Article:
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AU - Bair, Matthew

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AU - Shen, C.

AU - Kroenke, Kurt

AU - Marrero, David

PY - 2010

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N2 - Aims To determine the prevalence of pain and its association with glycaemic control, mental health and physical functioning in patients with diabetes. Methods Cross-sectional data from a multi-site, prospective cohort study of 11 689 participants with diabetes. We analysed the associations of pain severity and interference with glycated haemoglobin (HbA1c) measurements and Medical Outcomes Study SF - Mental and Physical Component Summary-12 (MCS-12 and PCS-12) scores. Results Of participants, 57.8% reported moderate to extreme pain and, compared with those without pain, were somewhat older (60.8 vs. 59.9 years, P < 0.001), more obese (body mass index of 32.1 vs. 29.8 kg/m 2, P < 0.001), more likely to report being depressed or anxious (41.3 vs. 16.2%, P < 0.001) and more likely to report fair or poor health (48.5 vs. 23.1%, P < 0.001). Bivariate comparisons demonstrated that patients with extreme pain had higher HbA1c than those without pain (8.3 vs. 8.0%, P = 0.001). In multivariable analyses, pain was not associated with HbA1c (P = 0.304) but was strongly associated with worse MCS-12 (P < 0.001), PCS-12 (P < 0.001) and depression (P < 0.001). Depression was 1.3 (95% CI: 1.12, 1.96) times more likely in patients with moderate pain and 2.0 (95% CI: 1.56, 2.46) times more likely in patients with extreme pain. Conclusions Moderate to extreme pain was present in 57.8% of diabetic patients. Pain was strongly associated with poorer mental health and physical functioning, but not worse glycaemic control. Recognizing the high prevalence of pain and its strong association with poorer health-related quality of life may be important to improve the comprehensive management of diabetes.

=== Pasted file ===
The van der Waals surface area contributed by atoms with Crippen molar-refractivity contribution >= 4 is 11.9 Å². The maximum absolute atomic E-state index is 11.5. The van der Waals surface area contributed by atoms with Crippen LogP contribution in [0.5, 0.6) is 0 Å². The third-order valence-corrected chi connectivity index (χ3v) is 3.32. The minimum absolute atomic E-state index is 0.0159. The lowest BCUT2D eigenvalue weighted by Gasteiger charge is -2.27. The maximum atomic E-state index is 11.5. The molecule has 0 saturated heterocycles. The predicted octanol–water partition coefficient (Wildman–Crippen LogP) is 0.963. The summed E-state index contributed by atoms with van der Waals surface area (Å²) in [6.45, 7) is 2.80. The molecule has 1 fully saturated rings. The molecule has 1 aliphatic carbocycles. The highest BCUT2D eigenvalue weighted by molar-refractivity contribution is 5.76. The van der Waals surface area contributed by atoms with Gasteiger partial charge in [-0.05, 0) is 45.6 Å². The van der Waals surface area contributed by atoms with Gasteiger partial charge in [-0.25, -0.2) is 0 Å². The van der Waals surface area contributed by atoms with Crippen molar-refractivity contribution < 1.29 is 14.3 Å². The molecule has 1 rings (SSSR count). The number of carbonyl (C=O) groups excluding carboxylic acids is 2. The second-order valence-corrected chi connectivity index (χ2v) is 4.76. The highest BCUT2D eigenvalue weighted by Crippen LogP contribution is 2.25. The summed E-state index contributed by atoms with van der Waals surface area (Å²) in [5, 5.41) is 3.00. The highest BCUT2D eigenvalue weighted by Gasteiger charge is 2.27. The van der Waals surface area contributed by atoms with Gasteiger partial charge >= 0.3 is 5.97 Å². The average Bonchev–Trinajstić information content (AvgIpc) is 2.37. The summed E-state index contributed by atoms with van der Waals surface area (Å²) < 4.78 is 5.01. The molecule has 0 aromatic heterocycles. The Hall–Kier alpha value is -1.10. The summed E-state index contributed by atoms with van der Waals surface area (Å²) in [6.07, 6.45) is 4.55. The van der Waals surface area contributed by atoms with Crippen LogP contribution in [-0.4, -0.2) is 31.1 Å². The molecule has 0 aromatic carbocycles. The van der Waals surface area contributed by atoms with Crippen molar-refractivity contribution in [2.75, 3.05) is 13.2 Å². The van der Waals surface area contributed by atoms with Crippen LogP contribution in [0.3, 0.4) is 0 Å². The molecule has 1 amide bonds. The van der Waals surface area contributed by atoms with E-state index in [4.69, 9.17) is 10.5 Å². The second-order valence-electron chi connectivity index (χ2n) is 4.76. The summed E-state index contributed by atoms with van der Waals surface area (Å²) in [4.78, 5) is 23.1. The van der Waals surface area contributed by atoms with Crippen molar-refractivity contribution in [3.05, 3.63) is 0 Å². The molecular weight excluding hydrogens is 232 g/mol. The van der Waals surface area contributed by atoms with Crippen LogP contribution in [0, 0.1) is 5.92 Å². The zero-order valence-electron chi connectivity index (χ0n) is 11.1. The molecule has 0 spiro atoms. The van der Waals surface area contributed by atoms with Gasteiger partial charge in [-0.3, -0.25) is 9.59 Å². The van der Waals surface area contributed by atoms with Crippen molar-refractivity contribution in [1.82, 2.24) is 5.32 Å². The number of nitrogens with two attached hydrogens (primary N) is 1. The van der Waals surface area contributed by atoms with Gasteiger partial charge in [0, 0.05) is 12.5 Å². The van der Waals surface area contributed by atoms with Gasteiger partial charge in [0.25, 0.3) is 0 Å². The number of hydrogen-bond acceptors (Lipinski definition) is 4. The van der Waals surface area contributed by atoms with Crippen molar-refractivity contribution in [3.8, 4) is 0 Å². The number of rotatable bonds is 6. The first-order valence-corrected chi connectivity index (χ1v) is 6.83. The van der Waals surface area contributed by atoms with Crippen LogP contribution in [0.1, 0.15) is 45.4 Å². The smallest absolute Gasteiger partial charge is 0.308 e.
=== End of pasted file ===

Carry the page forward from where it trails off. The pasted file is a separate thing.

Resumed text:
AB - Aims To determine the prevalence of pain and its association with glycaemic control, mental health and physical functioning in patients with diabetes. Methods Cross-sectional data from a multi-site, prospective cohort study of 11 689 participants with diabetes. We analysed the associations of pain severity and interference with glycated haemoglobin (HbA1c) measurements and Medical Outcomes Study SF - Mental and Physical Component Summary-12 (MCS-12 and PCS-12) scores. Results Of participants, 57.8% reported moderate to extreme pain and, compared with those without pain, were somewhat older (60.8 vs. 59.9 years, P < 0.001), more obese (body mass index of 32.1 vs. 29.8 kg/m 2, P < 0.001), more likely to report being depressed or anxious (41.3 vs. 16.2%, P < 0.001) and more likely to report fair or poor health (48.5 vs. 23.1%, P < 0.001). Bivariate comparisons demonstrated that patients with extreme pain had higher HbA1c than those without pain (8.3 vs. 8.0%, P = 0.001). In multivariable analyses, pain was not associated with HbA1c (P = 0.304) but was strongly associated with worse MCS-12 (P < 0.001), PCS-12 (P < 0.001) and depression (P < 0.001). Depression was 1.3 (95% CI: 1.12, 1.96) times more likely in patients with moderate pain and 2.0 (95% CI: 1.56, 2.46) times more likely in patients with extreme pain. Conclusions Moderate to extreme pain was present in 57.8% of diabetic patients. Pain was strongly associated with poorer mental health and physical functioning, but not worse glycaemic control. Recognizing the high prevalence of pain and its strong association with poorer health-related quality of life may be important to improve the comprehensive management of diabetes.

KW - Depression

KW - Diabetes mellitus

KW - Glycaemic control

KW - Pain

KW - Quality of life